When you are younger and thriving in your career and/or family, it can be difficult to imagine a time when you can no longer earn a living or even manage your own basic affairs. However, it is important to recognize that events can happen at any time – and any age – that impact your ability to live as you normally would. One day, you might be a respected professional climbing the ladder, and the next, you might be in a coma in the hospital. We never know when serious illnesses or injuries might happen, and the following are only some reasons why you should plan for future incapacity right away.
Some medical conditions happen to people much younger than you might imagine. For example, younger and younger adults are experiencing strokes, which can affect your abilities long-term. In addition, younger adults might be diagnosed with conditions such as amyotrophic lateral sclerosis (ALS). While you might associate ALS and similar conditions with older individuals, many people are being diagnosed in their 30s, 40s, or even their 20s.
Certain mental illnesses can also result in temporary or lasting incapacitation. Such conditions might include schizophrenia, post-traumatic stress disorder (PTSD), and more. You might need assistance permanently or until you are able to control your condition with the proper medication.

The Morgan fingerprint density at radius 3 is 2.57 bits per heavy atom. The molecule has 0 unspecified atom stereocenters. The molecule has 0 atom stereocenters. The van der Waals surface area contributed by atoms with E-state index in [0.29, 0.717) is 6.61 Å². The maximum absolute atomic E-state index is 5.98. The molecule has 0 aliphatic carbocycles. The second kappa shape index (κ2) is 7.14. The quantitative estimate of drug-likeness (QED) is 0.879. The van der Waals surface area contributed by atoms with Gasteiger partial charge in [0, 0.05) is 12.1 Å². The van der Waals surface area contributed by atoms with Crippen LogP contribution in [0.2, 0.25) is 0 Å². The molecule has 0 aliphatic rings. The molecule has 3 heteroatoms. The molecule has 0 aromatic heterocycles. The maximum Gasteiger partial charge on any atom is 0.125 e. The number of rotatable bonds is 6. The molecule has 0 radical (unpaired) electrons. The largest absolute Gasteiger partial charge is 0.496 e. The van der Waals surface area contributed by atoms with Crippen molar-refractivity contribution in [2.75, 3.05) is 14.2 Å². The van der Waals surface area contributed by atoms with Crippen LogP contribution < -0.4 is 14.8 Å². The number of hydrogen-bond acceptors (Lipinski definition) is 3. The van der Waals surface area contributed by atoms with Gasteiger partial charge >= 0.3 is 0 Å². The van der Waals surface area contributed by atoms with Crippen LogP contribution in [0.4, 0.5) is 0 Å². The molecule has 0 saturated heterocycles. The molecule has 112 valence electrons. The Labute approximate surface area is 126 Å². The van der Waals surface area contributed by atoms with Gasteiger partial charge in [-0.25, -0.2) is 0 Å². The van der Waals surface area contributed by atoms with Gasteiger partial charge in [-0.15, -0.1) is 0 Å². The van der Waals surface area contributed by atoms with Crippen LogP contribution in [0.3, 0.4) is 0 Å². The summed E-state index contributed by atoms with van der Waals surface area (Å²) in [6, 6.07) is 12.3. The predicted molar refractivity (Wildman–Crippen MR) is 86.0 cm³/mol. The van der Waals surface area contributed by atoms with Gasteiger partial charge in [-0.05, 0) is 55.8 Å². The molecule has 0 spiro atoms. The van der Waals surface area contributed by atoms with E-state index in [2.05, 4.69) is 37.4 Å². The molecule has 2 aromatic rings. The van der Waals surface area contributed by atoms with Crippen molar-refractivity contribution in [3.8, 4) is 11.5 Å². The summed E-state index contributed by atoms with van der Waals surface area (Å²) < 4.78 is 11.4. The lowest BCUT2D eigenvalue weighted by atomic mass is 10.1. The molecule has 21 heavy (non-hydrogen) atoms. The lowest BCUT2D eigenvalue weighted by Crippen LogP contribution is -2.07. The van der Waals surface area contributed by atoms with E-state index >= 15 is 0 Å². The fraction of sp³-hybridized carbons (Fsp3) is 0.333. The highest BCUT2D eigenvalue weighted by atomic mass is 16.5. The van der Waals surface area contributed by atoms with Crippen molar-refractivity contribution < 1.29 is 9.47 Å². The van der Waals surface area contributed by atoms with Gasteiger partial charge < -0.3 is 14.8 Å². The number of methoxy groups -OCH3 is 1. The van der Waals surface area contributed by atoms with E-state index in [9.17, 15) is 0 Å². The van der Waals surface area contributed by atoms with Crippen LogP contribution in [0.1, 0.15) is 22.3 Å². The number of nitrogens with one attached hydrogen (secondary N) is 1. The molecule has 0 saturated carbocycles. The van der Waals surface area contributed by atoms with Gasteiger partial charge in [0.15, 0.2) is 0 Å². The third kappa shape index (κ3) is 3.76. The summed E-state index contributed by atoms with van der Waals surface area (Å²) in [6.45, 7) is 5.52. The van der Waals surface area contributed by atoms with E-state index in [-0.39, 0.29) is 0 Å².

Accidents can happen at any time, and they do not discriminate based on the age of an accident victim. You might fall or get into a traffic accident that causes you to be in a coma for weeks or months. During this time, you need someone to make medical and personal decisions for you and handle your financial affairs. Other injuries, such as traumatic brain injuries, can result in permanent cognitive impairment that might prevent you from managing your own finances moving forward. Violence can also result in debilitating injuries, such as gunshot wounds that damage the brain or other injuries that render you unconscious and in need of hospitalization and rehabilitation before you are able to return to your normal life.
Never assume that because you are a young adult, you have no need for incapacity planning. The last thing you want is to suffer a sudden and incapacitating injury or medical condition without proper documents in place, such as a power of attorney or healthcare surrogate. In these situations, your family might have to endure a guardianship case in court and possible conflict. Your finances might suffer while family members determine who should be in charge. It is always easier for you to make these decisions and official designations ahead of time.
The Legacy Law Firm helps clients of all ages create estate plans that include incapacity planning. If you need assistance planning for incapacitation or other estate planning matters, call (954) 999-9683 or contact us online. We can advise you of your best options for your individual situation.
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